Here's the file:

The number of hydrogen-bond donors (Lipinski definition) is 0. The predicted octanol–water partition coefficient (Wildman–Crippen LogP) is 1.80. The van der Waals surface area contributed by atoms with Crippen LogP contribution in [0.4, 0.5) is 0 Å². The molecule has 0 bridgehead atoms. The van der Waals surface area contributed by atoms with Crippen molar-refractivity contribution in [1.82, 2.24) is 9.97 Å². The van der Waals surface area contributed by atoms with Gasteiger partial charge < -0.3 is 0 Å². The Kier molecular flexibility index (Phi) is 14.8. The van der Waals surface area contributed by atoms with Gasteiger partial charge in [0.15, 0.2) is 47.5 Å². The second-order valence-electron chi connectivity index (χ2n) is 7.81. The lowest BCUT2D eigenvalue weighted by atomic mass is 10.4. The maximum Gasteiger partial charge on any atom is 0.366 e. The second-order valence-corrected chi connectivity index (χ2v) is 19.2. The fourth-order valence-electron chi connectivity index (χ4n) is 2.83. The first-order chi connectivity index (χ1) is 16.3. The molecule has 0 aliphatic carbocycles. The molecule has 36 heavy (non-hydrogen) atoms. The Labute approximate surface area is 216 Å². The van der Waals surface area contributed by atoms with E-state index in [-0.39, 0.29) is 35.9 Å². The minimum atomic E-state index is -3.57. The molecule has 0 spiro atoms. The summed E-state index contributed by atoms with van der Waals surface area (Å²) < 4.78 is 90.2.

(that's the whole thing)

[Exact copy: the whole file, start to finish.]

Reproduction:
The number of hydrogen-bond donors (Lipinski definition) is 0. The predicted octanol–water partition coefficient (Wildman–Crippen LogP) is 1.80. The van der Waals surface area contributed by atoms with Crippen LogP contribution in [0.4, 0.5) is 0 Å². The molecule has 0 bridgehead atoms. The van der Waals surface area contributed by atoms with Crippen molar-refractivity contribution in [1.82, 2.24) is 9.97 Å². The van der Waals surface area contributed by atoms with Gasteiger partial charge < -0.3 is 0 Å². The Kier molecular flexibility index (Phi) is 14.8. The van der Waals surface area contributed by atoms with Gasteiger partial charge in [0.15, 0.2) is 47.5 Å². The second-order valence-electron chi connectivity index (χ2n) is 7.81. The lowest BCUT2D eigenvalue weighted by atomic mass is 10.4. The maximum Gasteiger partial charge on any atom is 0.366 e. The second-order valence-corrected chi connectivity index (χ2v) is 19.2. The fourth-order valence-electron chi connectivity index (χ4n) is 2.83. The first-order chi connectivity index (χ1) is 16.3. The molecule has 0 aliphatic carbocycles. The molecule has 36 heavy (non-hydrogen) atoms. The Labute approximate surface area is 216 Å². The van der Waals surface area contributed by atoms with E-state index in [-0.39, 0.29) is 35.9 Å². The minimum atomic E-state index is -3.57. The molecule has 0 spiro atoms. The summed E-state index contributed by atoms with van der Waals surface area (Å²) < 4.78 is 90.2.